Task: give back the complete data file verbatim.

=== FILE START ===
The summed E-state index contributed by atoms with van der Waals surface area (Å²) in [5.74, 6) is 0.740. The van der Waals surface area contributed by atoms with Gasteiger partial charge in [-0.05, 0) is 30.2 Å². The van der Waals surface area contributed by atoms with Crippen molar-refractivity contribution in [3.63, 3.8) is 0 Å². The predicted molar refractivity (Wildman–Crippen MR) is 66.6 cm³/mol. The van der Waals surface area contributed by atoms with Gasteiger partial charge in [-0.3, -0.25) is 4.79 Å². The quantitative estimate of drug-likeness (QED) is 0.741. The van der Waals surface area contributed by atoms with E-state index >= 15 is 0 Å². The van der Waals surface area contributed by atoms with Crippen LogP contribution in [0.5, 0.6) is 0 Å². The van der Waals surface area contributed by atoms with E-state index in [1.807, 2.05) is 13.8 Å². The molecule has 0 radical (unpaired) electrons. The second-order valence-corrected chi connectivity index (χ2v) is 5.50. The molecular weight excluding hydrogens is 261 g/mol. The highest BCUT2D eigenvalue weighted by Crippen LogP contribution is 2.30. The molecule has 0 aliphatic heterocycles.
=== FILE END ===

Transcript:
The summed E-state index contributed by atoms with van der Waals surface area (Å²) in [5.74, 6) is 0.740. The van der Waals surface area contributed by atoms with Gasteiger partial charge in [-0.05, 0) is 30.2 Å². The van der Waals surface area contributed by atoms with Crippen molar-refractivity contribution in [3.63, 3.8) is 0 Å². The predicted molar refractivity (Wildman–Crippen MR) is 66.6 cm³/mol. The van der Waals surface area contributed by atoms with Gasteiger partial charge in [-0.3, -0.25) is 4.79 Å². The quantitative estimate of drug-likeness (QED) is 0.741. The van der Waals surface area contributed by atoms with E-state index >= 15 is 0 Å². The van der Waals surface area contributed by atoms with Crippen LogP contribution in [0.5, 0.6) is 0 Å². The van der Waals surface area contributed by atoms with E-state index in [1.807, 2.05) is 13.8 Å². The molecule has 0 radical (unpaired) electrons. The second-order valence-corrected chi connectivity index (χ2v) is 5.50. The molecular weight excluding hydrogens is 261 g/mol. The highest BCUT2D eigenvalue weighted by Crippen LogP contribution is 2.30. The molecule has 0 aliphatic heterocycles.